feminism abortion

Feminists Have Lost Their Mission

I share one thing in common with feminists:  I’ve never understood the women who call themselves “pro-life feminists.”  Being pro-abortion is not only the feminist mainspring, but it is the sole test question that says whether you’re in or out. Feminism is becoming increasingly trivial on small issues while being hostile to the one that matters most.

 

While there’s infighting among many prominent feminists about whether we live in a rape culture or whether there’s a wage-gap, they still haven’t and wouldn’t welcome a pro-life feminist into the mainstream fold. Perhaps because feminists are winning the war on abortion in Canada, the feminist ideology has lost its gravitas, and so it conjures up inconsequential problems to stay relevant.

 

The culmination of this is what I’ll call “clothing-disobedience.” Just recently in the UK, a part-time receptionist objected to a dress code that required wearing heels. Impassioned Twitter support followed against footwear—and dress codes in general—with work wear being used as a political prop of sexism.

 

“Slut Walks” expose thigh-high cellulite and unhooking their bras in the name of liberty.

 

In Ontario, since 1991, women have the right to go topless, and last year some sisters went for a bike ride without their shirts on. They might believe that nudity and clothing are worthwhile activism, or they might be exhibitionists, but either way they’re assured of a television sound bite where they can profess how clothing choices—or none at all—are the mark of a liberated woman.

It’s true that these minor tirades stem from the feminist belief in the right to autonomy over their bodies, but since the more vital war on abortion is still working in their favour, they’re getting sidetracked into an activism that petulantly refuses to obey any and all social norms. Any obedience, it would seem, is oppressive.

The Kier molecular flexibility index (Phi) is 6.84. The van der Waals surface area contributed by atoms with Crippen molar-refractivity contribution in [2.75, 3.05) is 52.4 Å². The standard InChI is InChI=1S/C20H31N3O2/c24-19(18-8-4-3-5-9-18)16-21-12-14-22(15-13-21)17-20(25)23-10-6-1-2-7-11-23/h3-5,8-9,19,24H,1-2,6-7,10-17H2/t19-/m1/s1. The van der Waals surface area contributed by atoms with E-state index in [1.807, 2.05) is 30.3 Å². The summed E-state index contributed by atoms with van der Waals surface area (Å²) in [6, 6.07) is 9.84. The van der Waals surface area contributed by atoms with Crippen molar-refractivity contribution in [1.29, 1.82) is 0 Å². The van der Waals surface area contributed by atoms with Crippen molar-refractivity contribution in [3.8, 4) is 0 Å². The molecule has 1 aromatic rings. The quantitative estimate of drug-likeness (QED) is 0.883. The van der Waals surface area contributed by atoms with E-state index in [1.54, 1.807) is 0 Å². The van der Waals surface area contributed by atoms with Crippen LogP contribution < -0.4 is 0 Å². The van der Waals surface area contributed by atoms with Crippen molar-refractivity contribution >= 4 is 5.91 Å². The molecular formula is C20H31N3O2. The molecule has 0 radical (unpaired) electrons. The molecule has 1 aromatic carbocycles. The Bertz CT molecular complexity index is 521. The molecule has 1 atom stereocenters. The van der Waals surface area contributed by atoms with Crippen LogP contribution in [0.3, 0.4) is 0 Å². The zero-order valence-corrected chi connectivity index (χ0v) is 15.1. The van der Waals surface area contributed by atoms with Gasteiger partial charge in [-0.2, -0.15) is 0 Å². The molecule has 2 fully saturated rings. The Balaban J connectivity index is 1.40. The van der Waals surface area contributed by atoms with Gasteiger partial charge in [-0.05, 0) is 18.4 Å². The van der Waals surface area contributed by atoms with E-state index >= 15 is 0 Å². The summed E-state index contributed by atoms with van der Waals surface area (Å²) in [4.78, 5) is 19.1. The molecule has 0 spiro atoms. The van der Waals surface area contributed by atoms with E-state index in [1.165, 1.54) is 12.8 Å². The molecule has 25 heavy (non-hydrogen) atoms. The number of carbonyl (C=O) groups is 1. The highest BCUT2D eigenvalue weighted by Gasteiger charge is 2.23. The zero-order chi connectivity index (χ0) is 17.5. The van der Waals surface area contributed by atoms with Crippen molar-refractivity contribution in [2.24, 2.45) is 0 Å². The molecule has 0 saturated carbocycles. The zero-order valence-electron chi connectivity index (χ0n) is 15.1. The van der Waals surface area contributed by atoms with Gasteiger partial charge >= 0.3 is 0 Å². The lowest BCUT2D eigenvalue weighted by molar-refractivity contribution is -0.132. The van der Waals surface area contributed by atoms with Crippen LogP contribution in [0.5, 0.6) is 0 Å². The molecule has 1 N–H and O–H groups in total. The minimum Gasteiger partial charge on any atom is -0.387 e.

This is all good news to non-feminists and the pro-life. The media is quick to showcase these insignificant feminist victories and the disengaged take notice. Those indifferent to feminism—and therefore those who are more easily persuaded—can see that these protests, at their root, are not only an inflation of minor annoyances, but also a refusal to accept reality.

 

For example, a man who isn’t engaged in social activism knows intuitively that it’s dangerous for his daughter to go topless. He knows, like we all do, that most men are decent, but that predators are always scoping for their next victim.

 

The average woman recognizes that dress codes affect both sexes and that there’s a time for decorum. She doesn’t wear dirty track pants or a slinky dress to a funeral, workplace or church, as a way of showing respect.

 

It’s these indifferent people who peek briefly into the latest feminist kerfuffle, and come away saying, “Count me out.”

 

That may not necessarily count them in to the pro-life cause, but at least pro-lifers have a singular, clear and worthy mission. Contemporary feminism lacks seriousness and it’s dwindled down for a good reason: we are more or less on a level playing field. As they waste energy manufacturing inequities, debating footwear, and their right to peel off their T-shirts, we may only need to sit back and watch. It’s possible feminism will self-destruct under the weight of its own irrelevance.

 

Elizabeth King is a freelance writer living in Hamilton, Ontario.  

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